Suhana safar is the first song in the film, and is an expression of a traveller's wonder as he feasts his eyes on nature's bounty. Mukesh sings it with such joy, such open-eyed wonder in his voice that the listener thrills to the song. As Dilip Kumar ambles through the misty hills and vales, exulting in the view around him, and wondering whether his dreams will come true, here, amidst all this beauty, Mukesh's voice echoes through the countryside, happiness in every note. Just sublime. 
Woh aasman jhuk raha hain zameen par
Ye milan humne dekha yaheen par
Meri duniya mere sapne milenge shaayad yahi
Suhana safar aur ye mausam haseen

Interestingly, veteran music director Abhijeet Bandopadhyay related that Shyamal Mitra, who had listened to the score of Madhumati long before its commercial release, was so besotted by Mukesh's O-ho-ho and its echoing effect just before the third antara of Suhana safar that, on his return to Calcutta, he composed and sang Ei paathe jai chole , the mukhda  of which was inspired by those notes.

3. Haan diwana hoon main gham ka maara hoon main (Saranga/1960) Sardar Malik/Bharat Vyas
I know that Saranga teri yaad mein is the more famous song from this film, but while it is a beautiful composition, I like this one better. Composed by Sardar Malik, and filmed on Sudesh Kumar, Mukesh gave voice to Bharat Vyas' lyrics that sang of the grief of losing someone you love. This is angst at its best. (Or worst, depending on your mood.) However, Sardar Malik's music made it seem less dirge-like than the lyrics make it sound.
Maangi khushiyaan magar gham mila pyar mein
Dard hi bhar diya dil ke har taar mein
Aaj koi nahin mere sansaar mein
Chhod ke chal diye mujhe majhdhaar mein

This was Mukesh at his quintessential best - someone once commented that with Mukesh's death, heartbreak went away from Hindi films.   

4. Jaaoon kahan bata ae dil (Chhoti Bahen/1959) Shankar- Jaikishen / Hasrat Jaipuri
While Chhoti Bahen is not one of my favourite films, I have to admit that S-J knew how to come up with a score that tugs at your heartstrings. Add Hasrat's heartfelt lyrics to the mix, and serve it all up in Mukesh's mellifluous voice, and you have a winner on your hands. Of course, this song is just the sort of 'existential angst' number that I used to despise. But I have changed my mind - this is not a dirge. It is so full of remorse for dreams that have soared and crashed, regret for past wrongs, and a conflict on how to move forwards. 

Haay is paar to aansuon ki dagar
Jaane us paar kya ho kise hai khabar

A known devil is better than an unknown angel. 

As Mukesh's voice ebbed and flowed, mimicking every emotion in Shailendra's words - Chaandni aaye ghar jalaane... one can only listen and grieve over the fact that even cool moonlight can destroy a house - the allegory is unmistakeable.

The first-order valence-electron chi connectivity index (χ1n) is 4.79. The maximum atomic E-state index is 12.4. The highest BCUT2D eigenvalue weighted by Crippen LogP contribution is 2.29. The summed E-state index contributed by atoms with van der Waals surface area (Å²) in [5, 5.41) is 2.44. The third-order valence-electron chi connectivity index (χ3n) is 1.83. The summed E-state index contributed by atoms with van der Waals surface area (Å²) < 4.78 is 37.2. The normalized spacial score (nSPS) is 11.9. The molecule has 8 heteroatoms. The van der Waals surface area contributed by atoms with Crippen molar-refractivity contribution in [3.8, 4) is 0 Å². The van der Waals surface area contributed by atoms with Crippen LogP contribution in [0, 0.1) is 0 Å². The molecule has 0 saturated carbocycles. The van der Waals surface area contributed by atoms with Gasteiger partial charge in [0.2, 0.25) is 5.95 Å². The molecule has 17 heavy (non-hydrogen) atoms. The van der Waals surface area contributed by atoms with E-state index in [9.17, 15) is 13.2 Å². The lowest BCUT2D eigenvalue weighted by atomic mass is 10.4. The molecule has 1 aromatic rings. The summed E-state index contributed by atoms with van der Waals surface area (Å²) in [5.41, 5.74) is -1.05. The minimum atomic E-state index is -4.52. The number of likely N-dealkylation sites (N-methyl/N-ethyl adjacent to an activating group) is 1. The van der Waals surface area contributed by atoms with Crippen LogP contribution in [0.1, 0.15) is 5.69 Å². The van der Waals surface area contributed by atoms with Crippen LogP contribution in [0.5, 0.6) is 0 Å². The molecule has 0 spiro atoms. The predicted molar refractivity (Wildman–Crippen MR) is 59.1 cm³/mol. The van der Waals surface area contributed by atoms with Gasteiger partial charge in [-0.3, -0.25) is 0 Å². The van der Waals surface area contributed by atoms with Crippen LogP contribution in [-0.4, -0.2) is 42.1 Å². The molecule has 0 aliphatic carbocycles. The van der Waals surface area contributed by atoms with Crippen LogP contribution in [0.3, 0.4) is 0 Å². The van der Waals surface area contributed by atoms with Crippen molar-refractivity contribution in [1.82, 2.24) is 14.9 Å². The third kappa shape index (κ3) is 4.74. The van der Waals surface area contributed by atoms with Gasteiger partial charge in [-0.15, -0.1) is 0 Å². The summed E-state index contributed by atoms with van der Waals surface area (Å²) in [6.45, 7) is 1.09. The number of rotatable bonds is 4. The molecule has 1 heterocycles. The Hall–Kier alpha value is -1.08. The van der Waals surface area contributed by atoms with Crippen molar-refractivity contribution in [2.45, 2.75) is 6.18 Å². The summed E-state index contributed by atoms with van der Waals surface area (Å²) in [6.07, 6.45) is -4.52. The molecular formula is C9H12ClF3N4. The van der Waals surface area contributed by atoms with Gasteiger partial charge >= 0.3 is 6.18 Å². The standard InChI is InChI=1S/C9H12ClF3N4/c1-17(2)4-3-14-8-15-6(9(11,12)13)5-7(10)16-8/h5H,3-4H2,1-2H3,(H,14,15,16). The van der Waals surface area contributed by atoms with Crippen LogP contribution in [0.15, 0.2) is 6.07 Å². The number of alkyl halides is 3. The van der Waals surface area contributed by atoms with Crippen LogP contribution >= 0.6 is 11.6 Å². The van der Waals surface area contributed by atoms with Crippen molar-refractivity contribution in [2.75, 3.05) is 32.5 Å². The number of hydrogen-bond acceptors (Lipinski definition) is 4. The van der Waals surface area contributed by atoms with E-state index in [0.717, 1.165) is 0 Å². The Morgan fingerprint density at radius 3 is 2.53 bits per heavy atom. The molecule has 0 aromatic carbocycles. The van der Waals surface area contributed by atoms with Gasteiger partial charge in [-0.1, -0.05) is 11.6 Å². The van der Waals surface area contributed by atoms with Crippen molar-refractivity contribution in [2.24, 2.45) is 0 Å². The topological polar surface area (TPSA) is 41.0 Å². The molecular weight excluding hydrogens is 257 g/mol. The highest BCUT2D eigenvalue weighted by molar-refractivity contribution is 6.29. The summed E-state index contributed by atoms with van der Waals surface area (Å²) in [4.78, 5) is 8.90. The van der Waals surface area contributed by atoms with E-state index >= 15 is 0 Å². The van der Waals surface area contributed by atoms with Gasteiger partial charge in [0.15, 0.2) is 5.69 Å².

5. Zindagi khwab hai (Jaagte Raho/1956) Salil Choudhary/Shailendra  
This is, bar none, my favourite nasha song of all time. I love it for its music, for its lyrics and for its picturisation. Shailendra's lyrics celebrate a philosophy of hedonism (much like the lifestyle of the actor it was picturised on - Motilal), and is somewhat similar to Main zindagi ka saath nibhata chala gaya - only it is more selfish.  

The song is amusingly cynical, sung (on screen) by a dilettante who seems to have no trouble living life the way he desires. He has no qualms presenting a man dying of thirst with his solution for all ills - alcohol. It can even bring a corpse back to life, he claims...
Ek pyaali bhar ke maine gham ke maare dil ko di
Zehar ne maara zehar ko, murde mein phir jaan aa gayi

But it is a personal cynicism:
Dil ne humne jo kaha, humne waisa hi kiya
Phir kabhi fursat mein sochenge bura tha, ya bhala
Complementing Motilal's onscreen shenanigans was his protégé, Mukesh, his voice light and effervescent, filled with bonhomie towards one and all. 

6. Main pal do pal ka shaayar hoon (Kabhi Kabhie/1976) Khayyam/Sahir Ludhianvi
Sahir's philosophical lines, Khayyam's music, Mukesh's rendition, all combined to make this song a favourite, growing up. I must confess to going for the lyrics first, much to my husband's dismay. (He listens to the music first.) By this time, Aradhana had catapulted Kishore Kumar into the limelight, and even veteran singers like Mohammed Rafi had fallen by the wayside before the juggernaut. When the Amitabh wave swept Rajesh Khanna off his celluloid feet, Kishore easily transitioned to becoming the voice of the reigning superstar. However, Khayyam insisted on Mukesh for this song, and funnily enough, while you are watching the film you don't notice the incongruity between Amitabh's deeper voice and Mukesh's nasal enunciation. It is the feeling that touches you, the emotions in Sahir's lyrics vocalised so effectively by Mukesh.  

Mujhse pehle kitne shaayar aaye aur aakar chale gaye
Kucch aahein bhar kar laut gaye, kucch naghme gaakar chale gaye
Woh bhi ik pal ka hissa they, main bhi ik pal ka hissa hoon
Kal tumse juda ho jaaoonga woh aaj tumhaara hissa hoon...